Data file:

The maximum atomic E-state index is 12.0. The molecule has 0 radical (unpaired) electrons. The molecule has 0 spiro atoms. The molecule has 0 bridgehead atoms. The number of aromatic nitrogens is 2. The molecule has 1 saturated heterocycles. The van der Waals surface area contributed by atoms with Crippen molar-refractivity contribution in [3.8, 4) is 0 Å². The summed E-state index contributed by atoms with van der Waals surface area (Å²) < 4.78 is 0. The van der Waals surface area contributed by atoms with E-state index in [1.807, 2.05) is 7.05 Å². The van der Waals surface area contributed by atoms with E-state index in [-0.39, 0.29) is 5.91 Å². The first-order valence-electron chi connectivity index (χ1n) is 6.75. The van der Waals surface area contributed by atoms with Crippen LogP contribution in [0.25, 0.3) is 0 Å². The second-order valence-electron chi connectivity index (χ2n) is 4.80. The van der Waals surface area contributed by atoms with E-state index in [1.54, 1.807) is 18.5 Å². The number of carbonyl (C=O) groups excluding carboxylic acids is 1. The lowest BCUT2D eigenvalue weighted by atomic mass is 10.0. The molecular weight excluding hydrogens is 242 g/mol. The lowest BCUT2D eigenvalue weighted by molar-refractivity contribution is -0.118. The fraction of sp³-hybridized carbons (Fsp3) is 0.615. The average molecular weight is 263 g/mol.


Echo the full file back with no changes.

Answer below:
The maximum atomic E-state index is 12.0. The molecule has 0 radical (unpaired) electrons. The molecule has 0 spiro atoms. The molecule has 0 bridgehead atoms. The number of aromatic nitrogens is 2. The molecule has 1 saturated heterocycles. The van der Waals surface area contributed by atoms with Crippen molar-refractivity contribution in [3.8, 4) is 0 Å². The summed E-state index contributed by atoms with van der Waals surface area (Å²) < 4.78 is 0. The van der Waals surface area contributed by atoms with E-state index in [1.807, 2.05) is 7.05 Å². The van der Waals surface area contributed by atoms with E-state index in [-0.39, 0.29) is 5.91 Å². The first-order valence-electron chi connectivity index (χ1n) is 6.75. The van der Waals surface area contributed by atoms with Crippen LogP contribution in [0.25, 0.3) is 0 Å². The second-order valence-electron chi connectivity index (χ2n) is 4.80. The van der Waals surface area contributed by atoms with E-state index in [1.54, 1.807) is 18.5 Å². The number of carbonyl (C=O) groups excluding carboxylic acids is 1. The lowest BCUT2D eigenvalue weighted by atomic mass is 10.0. The molecular weight excluding hydrogens is 242 g/mol. The lowest BCUT2D eigenvalue weighted by molar-refractivity contribution is -0.118. The fraction of sp³-hybridized carbons (Fsp3) is 0.615. The average molecular weight is 263 g/mol.